Tums for breakfast.
Ten Hail Mary's.
Tears mixing with lotion on my face are making a slimy mess while I sit.
Crying, as Jake takes flight.
Checking Life 360 GPS every 15 minutes, well 10 minutes, well....ok 5.
Let's be real... my phone battery may die because I keep refreshing the app to check Jake's location as he embarks on his first "pack ride" on his bike.
He's strong, he's fast, but also sensitive. He doesn't like too many people in a room near him let alone a bunch of strangers, inches away, moving at 15mph.
As the sun came up, Jake joined 15 men at All American Bicycle Center, established and experienced riders, for a group jaunt through the back streets of our county. He's admittedly nervous. This is a kid who has done speeches in front of hundreds (thousands) of people with no fear, is nervous?!
His bike coach Matt is the ride leader. He appears calm but always does. Introduces Jake to the group as his friend and good rider. Never mentions Autism. I'm thinking how amazing is that? (Then I was glad I briefed the group while Jake was out of ear shot. He's impulsive.) Thinking, what if I hadn't mentioned anything? Would he be accepted as just another rider? But then if he swerves and nails someone? They need to know to keep a little more space. I think I'm ok.
The tums I had for breakfast, is not mixing well with the Diet Coke I'm mainlining at McDonalds. I wait.
GPS: "Moving near H.C. Road. You are 19 minutes drive from Jake."
Ok. He's still moving. Looks like he's at an intersection. I hope he can get his foot off the pedal. It's his first ride with clip pedals. He's agile, but if he's distracted it could get stuck. He could fall into traffic. Is there a shoulder on that road? How close do the cars come? What if he hits another rider? They're still stopped. Maybe it's a water break.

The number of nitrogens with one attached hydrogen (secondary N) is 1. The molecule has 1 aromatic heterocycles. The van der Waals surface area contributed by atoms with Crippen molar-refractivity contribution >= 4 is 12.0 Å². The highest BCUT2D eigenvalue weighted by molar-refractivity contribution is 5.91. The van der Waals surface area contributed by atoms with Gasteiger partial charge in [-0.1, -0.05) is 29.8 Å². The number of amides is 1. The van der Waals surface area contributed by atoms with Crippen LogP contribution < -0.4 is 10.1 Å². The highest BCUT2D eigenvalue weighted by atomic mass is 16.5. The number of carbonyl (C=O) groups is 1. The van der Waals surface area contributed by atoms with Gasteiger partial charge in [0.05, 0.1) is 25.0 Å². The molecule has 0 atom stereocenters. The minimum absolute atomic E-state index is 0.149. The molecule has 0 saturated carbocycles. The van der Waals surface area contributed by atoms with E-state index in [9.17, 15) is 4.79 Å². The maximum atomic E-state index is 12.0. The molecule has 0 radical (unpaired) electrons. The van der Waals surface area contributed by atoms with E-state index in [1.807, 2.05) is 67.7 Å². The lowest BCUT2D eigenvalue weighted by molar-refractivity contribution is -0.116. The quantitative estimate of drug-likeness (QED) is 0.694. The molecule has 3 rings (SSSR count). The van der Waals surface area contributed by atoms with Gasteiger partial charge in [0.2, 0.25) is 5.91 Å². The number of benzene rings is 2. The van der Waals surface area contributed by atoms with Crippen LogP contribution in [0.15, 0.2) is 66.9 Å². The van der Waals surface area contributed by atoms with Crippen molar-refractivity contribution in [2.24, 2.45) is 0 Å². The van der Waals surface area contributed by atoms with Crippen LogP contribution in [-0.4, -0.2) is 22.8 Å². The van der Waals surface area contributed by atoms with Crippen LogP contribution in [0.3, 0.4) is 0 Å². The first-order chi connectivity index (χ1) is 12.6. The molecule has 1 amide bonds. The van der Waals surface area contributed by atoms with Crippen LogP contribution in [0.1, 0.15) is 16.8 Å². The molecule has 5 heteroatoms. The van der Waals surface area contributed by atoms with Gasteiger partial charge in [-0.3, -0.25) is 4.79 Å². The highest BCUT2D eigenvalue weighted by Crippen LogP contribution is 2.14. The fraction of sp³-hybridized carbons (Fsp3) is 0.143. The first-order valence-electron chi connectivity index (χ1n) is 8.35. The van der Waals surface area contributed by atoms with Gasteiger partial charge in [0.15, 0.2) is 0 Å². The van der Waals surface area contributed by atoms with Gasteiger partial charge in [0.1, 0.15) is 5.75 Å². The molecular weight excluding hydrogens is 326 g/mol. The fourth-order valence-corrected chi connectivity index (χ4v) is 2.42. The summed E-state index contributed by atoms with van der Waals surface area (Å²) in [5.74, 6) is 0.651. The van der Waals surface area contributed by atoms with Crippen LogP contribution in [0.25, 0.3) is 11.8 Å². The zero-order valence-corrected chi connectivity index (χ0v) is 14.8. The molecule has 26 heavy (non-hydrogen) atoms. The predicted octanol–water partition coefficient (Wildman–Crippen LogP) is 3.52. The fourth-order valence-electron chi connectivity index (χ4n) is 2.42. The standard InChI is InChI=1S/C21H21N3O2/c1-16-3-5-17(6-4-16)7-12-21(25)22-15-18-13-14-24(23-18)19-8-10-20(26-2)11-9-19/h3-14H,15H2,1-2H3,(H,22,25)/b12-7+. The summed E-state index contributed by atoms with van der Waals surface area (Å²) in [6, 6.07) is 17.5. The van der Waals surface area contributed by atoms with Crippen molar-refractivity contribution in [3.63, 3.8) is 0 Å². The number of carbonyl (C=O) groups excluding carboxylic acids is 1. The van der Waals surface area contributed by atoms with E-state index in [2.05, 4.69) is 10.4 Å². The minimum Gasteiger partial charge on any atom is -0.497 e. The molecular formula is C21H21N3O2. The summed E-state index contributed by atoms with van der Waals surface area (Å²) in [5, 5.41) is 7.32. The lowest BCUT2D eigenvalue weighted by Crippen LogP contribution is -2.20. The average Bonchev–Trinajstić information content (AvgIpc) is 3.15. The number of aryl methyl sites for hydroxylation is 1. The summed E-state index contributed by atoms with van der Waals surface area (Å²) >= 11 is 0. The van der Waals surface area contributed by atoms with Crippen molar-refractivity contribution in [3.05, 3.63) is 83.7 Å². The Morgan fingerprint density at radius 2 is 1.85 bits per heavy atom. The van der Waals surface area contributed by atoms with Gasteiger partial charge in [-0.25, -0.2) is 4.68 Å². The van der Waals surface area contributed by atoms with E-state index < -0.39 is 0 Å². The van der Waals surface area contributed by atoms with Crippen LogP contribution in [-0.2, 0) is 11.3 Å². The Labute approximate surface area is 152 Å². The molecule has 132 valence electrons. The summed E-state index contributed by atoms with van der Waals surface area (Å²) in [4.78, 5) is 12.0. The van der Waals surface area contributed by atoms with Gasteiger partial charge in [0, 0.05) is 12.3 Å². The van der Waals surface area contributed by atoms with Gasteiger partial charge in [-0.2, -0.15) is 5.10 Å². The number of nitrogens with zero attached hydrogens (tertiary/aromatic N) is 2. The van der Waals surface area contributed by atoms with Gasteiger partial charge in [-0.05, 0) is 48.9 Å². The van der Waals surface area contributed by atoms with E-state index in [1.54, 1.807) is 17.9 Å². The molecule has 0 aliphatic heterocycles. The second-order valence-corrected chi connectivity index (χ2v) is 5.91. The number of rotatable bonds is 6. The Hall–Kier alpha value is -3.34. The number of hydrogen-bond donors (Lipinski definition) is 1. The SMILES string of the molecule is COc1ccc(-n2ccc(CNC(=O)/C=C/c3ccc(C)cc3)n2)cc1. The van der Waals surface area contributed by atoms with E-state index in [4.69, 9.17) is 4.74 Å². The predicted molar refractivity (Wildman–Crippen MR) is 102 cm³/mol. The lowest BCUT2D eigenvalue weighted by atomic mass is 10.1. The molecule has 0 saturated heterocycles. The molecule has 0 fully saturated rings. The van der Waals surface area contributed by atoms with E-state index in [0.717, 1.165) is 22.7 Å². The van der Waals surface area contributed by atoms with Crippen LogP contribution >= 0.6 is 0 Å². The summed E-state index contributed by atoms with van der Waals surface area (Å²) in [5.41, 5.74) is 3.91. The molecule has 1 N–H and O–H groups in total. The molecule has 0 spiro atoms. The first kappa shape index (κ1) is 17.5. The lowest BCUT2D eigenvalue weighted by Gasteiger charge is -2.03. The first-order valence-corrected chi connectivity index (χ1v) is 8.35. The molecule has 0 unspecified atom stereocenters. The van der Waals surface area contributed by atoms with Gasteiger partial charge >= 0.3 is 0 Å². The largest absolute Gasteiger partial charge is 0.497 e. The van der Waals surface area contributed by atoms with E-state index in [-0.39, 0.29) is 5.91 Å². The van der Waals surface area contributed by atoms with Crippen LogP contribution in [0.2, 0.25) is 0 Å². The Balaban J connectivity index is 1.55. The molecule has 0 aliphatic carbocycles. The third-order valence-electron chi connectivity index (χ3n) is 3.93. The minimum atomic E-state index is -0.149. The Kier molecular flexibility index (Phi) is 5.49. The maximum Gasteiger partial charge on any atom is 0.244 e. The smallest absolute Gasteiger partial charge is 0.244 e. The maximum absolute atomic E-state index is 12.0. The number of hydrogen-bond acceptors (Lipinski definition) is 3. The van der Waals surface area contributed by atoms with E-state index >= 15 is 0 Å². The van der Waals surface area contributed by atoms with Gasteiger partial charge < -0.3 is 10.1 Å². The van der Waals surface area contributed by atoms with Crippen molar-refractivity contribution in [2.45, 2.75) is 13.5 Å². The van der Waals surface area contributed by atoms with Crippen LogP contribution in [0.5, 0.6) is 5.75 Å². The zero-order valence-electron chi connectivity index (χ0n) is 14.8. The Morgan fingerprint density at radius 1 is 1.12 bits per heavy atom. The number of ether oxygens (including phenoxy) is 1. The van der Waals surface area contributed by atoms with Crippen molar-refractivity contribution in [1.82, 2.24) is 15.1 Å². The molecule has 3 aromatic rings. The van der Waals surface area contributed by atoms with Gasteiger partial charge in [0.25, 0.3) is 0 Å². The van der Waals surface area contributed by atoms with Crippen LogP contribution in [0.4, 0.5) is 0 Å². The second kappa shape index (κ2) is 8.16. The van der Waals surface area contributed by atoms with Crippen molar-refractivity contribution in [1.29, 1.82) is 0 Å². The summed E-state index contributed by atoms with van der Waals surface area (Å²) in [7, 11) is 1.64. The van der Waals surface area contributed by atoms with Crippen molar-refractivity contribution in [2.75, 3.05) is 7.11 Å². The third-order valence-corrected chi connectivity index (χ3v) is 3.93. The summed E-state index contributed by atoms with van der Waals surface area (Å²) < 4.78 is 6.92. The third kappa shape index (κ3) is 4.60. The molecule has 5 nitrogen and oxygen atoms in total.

I was anxious this morning, but think I did a pretty good job of hiding my jitters. I offered little input, short instructions, no real emotion.
I was mostly calm, mostly, and gave him room. At home he was asking lots of questions, in the car he reviewed his "post-bike BBRT" (Brain Battery Recharge Time), I think for my benefit. This way he won't have to tell me to stop talking.
Once at the meeting place, he wanted distance. He's the only one there with "mom" so I gave him space.
"Moving near J.C. Road. 18 minutes drive to Jake."
I wonder if he feels better now that the endorphins have kicked in. This group rides slightly faster average pace than Jake is used to. He'll push himself to keep up. Prepare for anything this afternoon.
Stopped again. It's not an intersection. Oh no. I hope he's ok. Please don't be a flat... or worse.
My tears have dried as my mind races. Go Jake. I'm staring at the green dot on my phone, willing it to move so I know everything is ok.
"Moving again near J.C. Road. 15 minutes drive to Jake."
I texted Chris that I was surprised by my tears. He replied, "and the sun came up again."
He knows me. He knows watching this boy fly brings tears of pride, fear, excitement and did I mention fear.
I should be working. Need something to distract my brain. Is it this hard for all parents? When the kids stretch their wings? Will this get easier? I guess it has to. Trying to find a deep breath... fly baby, fly.
This is how acceptance and understanding happens. One ride at a time.